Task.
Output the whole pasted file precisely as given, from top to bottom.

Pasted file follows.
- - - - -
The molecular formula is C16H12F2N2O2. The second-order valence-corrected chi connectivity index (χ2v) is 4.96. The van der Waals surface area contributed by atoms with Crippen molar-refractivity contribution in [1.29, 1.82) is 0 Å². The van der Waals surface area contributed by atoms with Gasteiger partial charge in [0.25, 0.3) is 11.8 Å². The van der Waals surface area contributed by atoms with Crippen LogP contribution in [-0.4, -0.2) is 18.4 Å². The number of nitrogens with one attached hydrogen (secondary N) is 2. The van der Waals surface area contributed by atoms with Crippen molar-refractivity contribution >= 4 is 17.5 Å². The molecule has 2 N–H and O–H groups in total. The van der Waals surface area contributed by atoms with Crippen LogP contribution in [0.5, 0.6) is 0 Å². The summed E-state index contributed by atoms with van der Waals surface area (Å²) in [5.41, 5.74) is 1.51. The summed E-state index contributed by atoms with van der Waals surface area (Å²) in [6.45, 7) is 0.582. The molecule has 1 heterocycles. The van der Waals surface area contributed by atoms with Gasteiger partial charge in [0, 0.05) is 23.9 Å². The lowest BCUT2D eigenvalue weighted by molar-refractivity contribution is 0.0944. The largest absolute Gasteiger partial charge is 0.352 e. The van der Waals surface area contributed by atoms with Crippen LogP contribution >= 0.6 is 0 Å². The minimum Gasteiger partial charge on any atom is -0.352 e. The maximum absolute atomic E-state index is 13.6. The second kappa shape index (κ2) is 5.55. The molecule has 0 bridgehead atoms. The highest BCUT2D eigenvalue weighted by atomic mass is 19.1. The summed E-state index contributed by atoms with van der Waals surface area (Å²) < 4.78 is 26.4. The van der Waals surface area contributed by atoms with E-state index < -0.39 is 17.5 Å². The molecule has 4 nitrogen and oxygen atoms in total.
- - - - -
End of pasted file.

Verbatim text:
The molecular formula is C16H12F2N2O2. The second-order valence-corrected chi connectivity index (χ2v) is 4.96. The van der Waals surface area contributed by atoms with Crippen molar-refractivity contribution in [1.29, 1.82) is 0 Å². The van der Waals surface area contributed by atoms with Gasteiger partial charge in [0.25, 0.3) is 11.8 Å². The van der Waals surface area contributed by atoms with Crippen LogP contribution in [-0.4, -0.2) is 18.4 Å². The number of nitrogens with one attached hydrogen (secondary N) is 2. The van der Waals surface area contributed by atoms with Crippen molar-refractivity contribution >= 4 is 17.5 Å². The molecule has 2 N–H and O–H groups in total. The van der Waals surface area contributed by atoms with Crippen LogP contribution in [0.5, 0.6) is 0 Å². The summed E-state index contributed by atoms with van der Waals surface area (Å²) in [5.41, 5.74) is 1.51. The summed E-state index contributed by atoms with van der Waals surface area (Å²) in [6.45, 7) is 0.582. The molecule has 1 heterocycles. The van der Waals surface area contributed by atoms with Gasteiger partial charge in [0, 0.05) is 23.9 Å². The lowest BCUT2D eigenvalue weighted by molar-refractivity contribution is 0.0944. The largest absolute Gasteiger partial charge is 0.352 e. The van der Waals surface area contributed by atoms with Crippen LogP contribution >= 0.6 is 0 Å². The minimum Gasteiger partial charge on any atom is -0.352 e. The maximum absolute atomic E-state index is 13.6. The second kappa shape index (κ2) is 5.55. The molecule has 0 bridgehead atoms. The highest BCUT2D eigenvalue weighted by atomic mass is 19.1. The summed E-state index contributed by atoms with van der Waals surface area (Å²) < 4.78 is 26.4. The van der Waals surface area contributed by atoms with E-state index < -0.39 is 17.5 Å². The molecule has 4 nitrogen and oxygen atoms in total.